This article is a feature story from Safe Passage Sponsor, Ambassador, and Support Team member Maggie Seitz.

On January 25th, 2014, a group of Falmouth High School students and teachers, including myself, boarded a plane headed for Guatemala City and Safe Passage. At the time, I had heard stories from other students who had taken the trip. Stories about the dump, and of the families living in the surrounding community. Stories about emotions, both happy and sad. But I didn’t truly know the experience I was about to have.

Beforehand, I didn’t know much about Safe Passage. I knew that they are an organization in Guatemala City that helps children through education, but they became much more than this to me during my trip. The empowerment they give entire families is amazing! With hygiene, nourishment, education, creativity and imagination, every aspect of Safe Passage encourages these families to be the best they can be. Every person I met was undeniably positive despite their living conditions, and many of them, no matter how young or old, had high hopes for a bright future.

There are 4 lessons that have become very important to my daily life to remind me each and every day of all that I learned about the world and myself during my time in Guatemala:

Be positive. This is one of the hardest things for me to remind myself. There is so much negative energy in the world. Nothing seems impossible with positivity, and anyone can reach their dreams if they believe they can!

Life isn’t as bad as you sometimes think it is. Everyone in the U.S. talks about first world problems. Nothing was as impactful to me as realizing how little all of it seems when there are so many people out in the world without shelter, food, and good hygiene. Although it may seem like a tragedy that the air conditioning is out in your car and it’s 100 degrees outside, it’s not the end of the world and there are people out there that have it worse than you—and they aren’t complaining.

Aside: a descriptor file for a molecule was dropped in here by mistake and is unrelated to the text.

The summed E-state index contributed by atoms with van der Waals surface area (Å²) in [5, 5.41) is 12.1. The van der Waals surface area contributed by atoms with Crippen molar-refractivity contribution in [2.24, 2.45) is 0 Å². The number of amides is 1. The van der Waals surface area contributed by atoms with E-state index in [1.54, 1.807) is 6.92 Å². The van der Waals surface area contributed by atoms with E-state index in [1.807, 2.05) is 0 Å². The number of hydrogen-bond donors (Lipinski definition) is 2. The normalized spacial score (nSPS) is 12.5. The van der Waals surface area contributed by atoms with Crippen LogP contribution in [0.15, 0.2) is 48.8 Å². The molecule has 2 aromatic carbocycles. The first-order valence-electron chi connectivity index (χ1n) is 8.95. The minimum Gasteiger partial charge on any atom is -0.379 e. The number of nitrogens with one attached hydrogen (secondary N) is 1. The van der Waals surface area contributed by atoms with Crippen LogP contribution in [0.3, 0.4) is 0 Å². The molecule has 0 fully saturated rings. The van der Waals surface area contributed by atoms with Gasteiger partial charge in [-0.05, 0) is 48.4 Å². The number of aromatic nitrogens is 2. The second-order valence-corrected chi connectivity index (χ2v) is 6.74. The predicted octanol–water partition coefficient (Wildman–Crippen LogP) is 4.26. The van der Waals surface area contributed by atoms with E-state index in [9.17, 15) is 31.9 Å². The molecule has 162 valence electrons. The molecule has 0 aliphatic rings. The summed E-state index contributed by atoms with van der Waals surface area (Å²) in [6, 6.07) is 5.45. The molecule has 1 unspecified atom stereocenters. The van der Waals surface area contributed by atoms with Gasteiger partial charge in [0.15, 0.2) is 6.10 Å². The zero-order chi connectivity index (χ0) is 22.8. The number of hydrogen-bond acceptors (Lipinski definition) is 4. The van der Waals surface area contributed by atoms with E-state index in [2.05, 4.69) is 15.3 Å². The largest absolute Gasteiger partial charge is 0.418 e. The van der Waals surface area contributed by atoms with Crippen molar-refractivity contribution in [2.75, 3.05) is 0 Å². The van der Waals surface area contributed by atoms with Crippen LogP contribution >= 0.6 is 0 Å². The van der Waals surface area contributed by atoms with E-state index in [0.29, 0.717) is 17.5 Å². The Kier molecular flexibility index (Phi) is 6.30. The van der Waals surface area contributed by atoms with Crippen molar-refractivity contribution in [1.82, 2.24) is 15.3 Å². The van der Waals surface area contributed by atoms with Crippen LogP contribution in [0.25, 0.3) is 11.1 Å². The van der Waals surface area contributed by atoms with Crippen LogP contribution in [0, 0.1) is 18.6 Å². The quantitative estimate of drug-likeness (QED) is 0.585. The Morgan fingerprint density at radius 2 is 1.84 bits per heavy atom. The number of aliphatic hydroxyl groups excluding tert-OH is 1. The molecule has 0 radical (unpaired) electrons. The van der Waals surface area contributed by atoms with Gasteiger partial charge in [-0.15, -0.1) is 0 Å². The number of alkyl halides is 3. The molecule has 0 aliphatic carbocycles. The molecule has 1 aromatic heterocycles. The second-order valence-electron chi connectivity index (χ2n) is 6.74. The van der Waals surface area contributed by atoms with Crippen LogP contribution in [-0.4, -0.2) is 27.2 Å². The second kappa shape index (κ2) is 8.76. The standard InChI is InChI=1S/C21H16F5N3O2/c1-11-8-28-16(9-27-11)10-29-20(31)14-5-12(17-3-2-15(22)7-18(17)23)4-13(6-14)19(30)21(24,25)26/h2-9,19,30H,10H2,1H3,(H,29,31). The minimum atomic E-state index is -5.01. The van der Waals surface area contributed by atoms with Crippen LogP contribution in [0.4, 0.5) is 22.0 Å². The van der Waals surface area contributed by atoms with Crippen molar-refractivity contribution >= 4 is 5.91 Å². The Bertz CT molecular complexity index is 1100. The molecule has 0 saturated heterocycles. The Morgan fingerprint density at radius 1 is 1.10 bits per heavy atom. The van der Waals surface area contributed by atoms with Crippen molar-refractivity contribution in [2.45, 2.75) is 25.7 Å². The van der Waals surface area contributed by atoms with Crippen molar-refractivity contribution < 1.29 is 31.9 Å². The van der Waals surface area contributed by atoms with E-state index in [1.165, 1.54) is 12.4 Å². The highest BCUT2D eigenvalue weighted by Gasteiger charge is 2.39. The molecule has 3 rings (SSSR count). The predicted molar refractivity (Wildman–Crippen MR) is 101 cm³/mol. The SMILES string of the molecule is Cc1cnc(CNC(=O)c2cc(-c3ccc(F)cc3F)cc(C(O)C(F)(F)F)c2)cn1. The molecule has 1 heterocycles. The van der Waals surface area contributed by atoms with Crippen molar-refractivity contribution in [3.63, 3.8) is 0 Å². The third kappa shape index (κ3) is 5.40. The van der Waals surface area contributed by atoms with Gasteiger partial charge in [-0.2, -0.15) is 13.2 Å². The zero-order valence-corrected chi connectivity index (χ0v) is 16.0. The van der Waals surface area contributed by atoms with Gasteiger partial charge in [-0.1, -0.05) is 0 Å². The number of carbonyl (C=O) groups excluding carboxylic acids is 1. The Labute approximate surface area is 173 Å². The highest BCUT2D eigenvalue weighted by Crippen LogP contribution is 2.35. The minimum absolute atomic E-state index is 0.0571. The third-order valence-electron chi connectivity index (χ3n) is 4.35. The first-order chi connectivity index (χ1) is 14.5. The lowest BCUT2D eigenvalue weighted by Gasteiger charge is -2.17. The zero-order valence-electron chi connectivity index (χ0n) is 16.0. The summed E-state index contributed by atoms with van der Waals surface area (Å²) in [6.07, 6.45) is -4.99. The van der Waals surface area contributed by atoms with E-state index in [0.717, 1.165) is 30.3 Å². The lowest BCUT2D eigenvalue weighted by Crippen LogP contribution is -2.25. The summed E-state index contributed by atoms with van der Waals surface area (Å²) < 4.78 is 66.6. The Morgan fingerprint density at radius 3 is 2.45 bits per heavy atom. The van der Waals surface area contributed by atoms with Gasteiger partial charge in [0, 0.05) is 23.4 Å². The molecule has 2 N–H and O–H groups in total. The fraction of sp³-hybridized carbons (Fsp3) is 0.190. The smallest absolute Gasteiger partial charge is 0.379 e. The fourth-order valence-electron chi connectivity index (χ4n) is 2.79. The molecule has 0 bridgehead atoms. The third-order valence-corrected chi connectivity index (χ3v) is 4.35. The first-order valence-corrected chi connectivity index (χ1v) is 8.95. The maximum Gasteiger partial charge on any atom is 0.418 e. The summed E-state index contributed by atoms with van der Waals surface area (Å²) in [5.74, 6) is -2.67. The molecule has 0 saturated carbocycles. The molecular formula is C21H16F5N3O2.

Don’t be so materialistic. Growing up, I focused a lot on all of the “things” I wanted. I’m still guilty of this, but it’s hard to be a middle class teenager in the United States and not feel the urge to impulse buy those $150 boots. I’m getting better at it—and I just donated a lot of those impulse buys to people who can’t afford shoes. I’ve learned it feels better to donate my time than to have the one extra pair.

Do something each day to benefit someone other than yourself. Whether it be holding the door for someone on your way out of the store or surprising your mom with a bouquet of flowers, doing something nice for someone else can make their day. This also goes back to the negative energy. Being surrounded by negativity can make it very hard to keep your spirits up, and even the smallest gesture of kindness can make it a little easier.

635 days ago, I began the most important journey of my life so far. 248 days from now, I will be making that journey once again.

Becoming an ambassador of Safe Passage and being a sponsor to a beautiful little girl, Laiza, are two ways I am able to stay connected. I hope that my trip next year will help me continue my journey to becoming the best person I can be and live the life I was put here to live. I will never forget the profound impact Safe Passage has had on me and what I hope to do in the future.
—Maggie Seitz

Maggie is a sophomore Physical Therapy student at Ithaca College in upstate New York. She grew up in Falmouth, Maine and now lives in Kennebunkport, Maine.

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